Charles Darwin admired the earthworm extravagantly. "It may be doubted," he wrote in 1881, "if there are any other animals which have played such an important part in the history of the world as these lowly organized creatures." The earthworm is a natural organic chemist, cultivator, and fertilizer. But it may have yet another talent, one that Darwin would never have discovered: toxic cleanup specialist. It turns out that PCBs -- among the nastiest of modern pollutants -- may be no match for the humble earthworm.
In addition to their toxicity (the Environmental Protection Agency has designated them a probable human carcinogen), polychlorinated biphenyls are notorious for two reasons. First, they "bioaccumulate." In other words, their concentration in tissue increases dramatically as they move up the food chain. Second, they are virtually indestructible.
For half a century, until their use was banned in 1979, PCBs were regarded as a miracle of the industrial age. With their stability, low volatility, and extreme fire resistance, they made wonderful insulators for electrical transformers and capacitors. Their largest user was General Electric, whose plants in New York State and Pittsfield, Massachusetts, discharged massive amounts of PCBs into the Hudson and Housatonic rivers. A series of consent decrees in the 1990s obliged G.E. to spend hundreds of millions of dollars to clean up the mess it had left behind. But the settlements left a large question unanswered: How was this to be accomplished?
There are two basic alternatives for disposing of PCBs. One is incineration, the other dumping in hazardous-waste landfills. Both methods are expensive and controversial. At the G.E. facility in Pittsfield, for example, one of the largest landfills used for PCB-contaminated soil is Hill 78, which looms high above the Allendale Elementary School.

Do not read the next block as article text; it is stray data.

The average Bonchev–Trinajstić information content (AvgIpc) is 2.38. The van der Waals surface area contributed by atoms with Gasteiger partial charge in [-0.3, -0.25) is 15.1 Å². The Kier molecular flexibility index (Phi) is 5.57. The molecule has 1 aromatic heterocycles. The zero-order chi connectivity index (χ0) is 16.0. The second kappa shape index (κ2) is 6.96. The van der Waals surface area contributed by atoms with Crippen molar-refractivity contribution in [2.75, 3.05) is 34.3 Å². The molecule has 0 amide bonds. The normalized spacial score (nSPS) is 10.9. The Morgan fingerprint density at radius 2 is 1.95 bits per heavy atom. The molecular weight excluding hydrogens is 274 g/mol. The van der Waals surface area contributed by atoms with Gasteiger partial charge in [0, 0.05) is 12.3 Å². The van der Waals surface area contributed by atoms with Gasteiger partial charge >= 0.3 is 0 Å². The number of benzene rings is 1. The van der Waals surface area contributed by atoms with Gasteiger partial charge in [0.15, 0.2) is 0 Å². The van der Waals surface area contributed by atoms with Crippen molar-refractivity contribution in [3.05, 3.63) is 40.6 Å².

Tim Gray, who was trained as a chemist and biologist before becoming executive director of the Housatonic River Initiative, has been battling G.E. for years. Sites like Hill 78 keep him awake at night.
So when Gray learned of the work of a Slovak scientist named Oto Sova, he was excited. Sova was using the Californian earthworm, Eisenia foetida -- or ground-up earthworm enzymes, to be precise, in a solution called Enzymmix -- to remediate soils contaminated with petroleum derivatives or, most ambitiously, toxins such as phenols, cresols, DDT, and even PCBs. Better yet, Enzymmix promised to work in situ, either by being sprayed directly on contaminated surfaces or by being injected into the ground through plastic tubes.
Sova's remedy has been successfully tested at gas stations, on airport runways, and at other contaminated sites in five European countries. "I didn't know if this was for real or if it was too good to be true," Gray says. So he went to Europe to observe the enzymes in action. He was impressed enough with what he saw to take soil samples from G.E.'s Pittsfield site to be tested at the State University of New York at Albany and at HydroTechnologies, a private environmental laboratory in New Milford, Connecticut.
HydroTechnologies' lab director, Lawrence Paetsch, tested two different soil samples, with PCB levels of 250 and 450 parts per million (ppm) respectively. (The EPA considers anything above 50 ppm to be hazardous.) Paetsch says that a single application of the enzymes "showed a significant reduction in PCB concentration: On average, 62 percent of the original PCB content was removed." A second round of tests showed 76 percent removal.
If Sova's earthworm cocktail is to be approved for use in the United States, the next step is for it to be tested by the EPA's Superfund Innovative Technologies Evaluation Program (SITE). Tim Gray is optimistic. "When I went to Europe," he says, "I was about 1 percent convinced. Now I'd say I'm 80 percent there."